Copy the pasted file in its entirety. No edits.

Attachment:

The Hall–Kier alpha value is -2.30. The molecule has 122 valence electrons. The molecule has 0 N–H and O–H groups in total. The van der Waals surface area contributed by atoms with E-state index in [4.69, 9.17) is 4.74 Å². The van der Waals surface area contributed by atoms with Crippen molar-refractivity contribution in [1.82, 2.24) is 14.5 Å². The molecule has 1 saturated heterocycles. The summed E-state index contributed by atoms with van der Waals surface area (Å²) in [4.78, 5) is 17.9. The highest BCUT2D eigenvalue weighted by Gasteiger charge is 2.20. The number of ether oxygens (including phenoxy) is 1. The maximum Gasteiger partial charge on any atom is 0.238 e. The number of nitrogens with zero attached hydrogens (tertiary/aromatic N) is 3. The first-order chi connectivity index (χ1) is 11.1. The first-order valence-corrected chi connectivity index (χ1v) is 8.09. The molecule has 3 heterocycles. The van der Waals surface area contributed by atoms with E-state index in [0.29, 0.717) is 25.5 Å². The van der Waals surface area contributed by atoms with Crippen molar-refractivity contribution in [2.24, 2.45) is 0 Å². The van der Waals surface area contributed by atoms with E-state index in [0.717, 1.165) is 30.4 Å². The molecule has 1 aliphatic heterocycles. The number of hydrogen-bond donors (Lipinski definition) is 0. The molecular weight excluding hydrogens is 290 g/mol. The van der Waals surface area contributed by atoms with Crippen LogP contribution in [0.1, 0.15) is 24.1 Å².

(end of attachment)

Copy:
The Hall–Kier alpha value is -2.30. The molecule has 122 valence electrons. The molecule has 0 N–H and O–H groups in total. The van der Waals surface area contributed by atoms with E-state index in [4.69, 9.17) is 4.74 Å². The van der Waals surface area contributed by atoms with Crippen molar-refractivity contribution in [1.82, 2.24) is 14.5 Å². The molecule has 1 saturated heterocycles. The summed E-state index contributed by atoms with van der Waals surface area (Å²) in [4.78, 5) is 17.9. The highest BCUT2D eigenvalue weighted by Gasteiger charge is 2.20. The number of ether oxygens (including phenoxy) is 1. The maximum Gasteiger partial charge on any atom is 0.238 e. The number of nitrogens with zero attached hydrogens (tertiary/aromatic N) is 3. The first-order chi connectivity index (χ1) is 11.1. The first-order valence-corrected chi connectivity index (χ1v) is 8.09. The molecule has 3 heterocycles. The van der Waals surface area contributed by atoms with E-state index in [0.29, 0.717) is 25.5 Å². The van der Waals surface area contributed by atoms with Crippen molar-refractivity contribution in [2.24, 2.45) is 0 Å². The van der Waals surface area contributed by atoms with E-state index in [0.717, 1.165) is 30.4 Å². The molecule has 1 aliphatic heterocycles. The number of hydrogen-bond donors (Lipinski definition) is 0. The molecular weight excluding hydrogens is 290 g/mol. The van der Waals surface area contributed by atoms with Crippen LogP contribution in [0.1, 0.15) is 24.1 Å².